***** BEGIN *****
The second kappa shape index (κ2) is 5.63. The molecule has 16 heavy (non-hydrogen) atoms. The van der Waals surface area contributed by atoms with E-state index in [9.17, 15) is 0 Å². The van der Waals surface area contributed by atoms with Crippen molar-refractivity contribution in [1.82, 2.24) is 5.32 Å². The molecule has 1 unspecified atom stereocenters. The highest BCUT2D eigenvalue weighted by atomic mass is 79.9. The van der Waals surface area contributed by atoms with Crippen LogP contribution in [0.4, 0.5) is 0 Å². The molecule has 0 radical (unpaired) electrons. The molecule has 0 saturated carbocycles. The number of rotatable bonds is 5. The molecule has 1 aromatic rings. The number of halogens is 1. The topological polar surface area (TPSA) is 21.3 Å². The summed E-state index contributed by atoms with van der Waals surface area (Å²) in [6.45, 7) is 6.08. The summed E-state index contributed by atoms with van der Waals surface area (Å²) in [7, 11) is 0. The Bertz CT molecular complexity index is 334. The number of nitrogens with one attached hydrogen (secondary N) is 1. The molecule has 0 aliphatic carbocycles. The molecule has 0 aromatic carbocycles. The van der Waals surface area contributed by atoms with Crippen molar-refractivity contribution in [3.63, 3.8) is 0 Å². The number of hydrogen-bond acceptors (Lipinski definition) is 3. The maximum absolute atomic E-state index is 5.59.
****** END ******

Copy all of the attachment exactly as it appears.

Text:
The second kappa shape index (κ2) is 5.63. The molecule has 16 heavy (non-hydrogen) atoms. The van der Waals surface area contributed by atoms with E-state index in [9.17, 15) is 0 Å². The van der Waals surface area contributed by atoms with Crippen molar-refractivity contribution in [1.82, 2.24) is 5.32 Å². The molecule has 1 unspecified atom stereocenters. The highest BCUT2D eigenvalue weighted by atomic mass is 79.9. The van der Waals surface area contributed by atoms with Crippen LogP contribution in [0.4, 0.5) is 0 Å². The molecule has 0 radical (unpaired) electrons. The molecule has 0 saturated carbocycles. The number of rotatable bonds is 5. The molecule has 1 aromatic rings. The number of halogens is 1. The topological polar surface area (TPSA) is 21.3 Å². The summed E-state index contributed by atoms with van der Waals surface area (Å²) in [6.45, 7) is 6.08. The summed E-state index contributed by atoms with van der Waals surface area (Å²) in [7, 11) is 0. The Bertz CT molecular complexity index is 334. The number of nitrogens with one attached hydrogen (secondary N) is 1. The molecule has 0 aliphatic carbocycles. The molecule has 0 aromatic carbocycles. The van der Waals surface area contributed by atoms with Crippen molar-refractivity contribution in [3.63, 3.8) is 0 Å². The number of hydrogen-bond acceptors (Lipinski definition) is 3. The maximum absolute atomic E-state index is 5.59.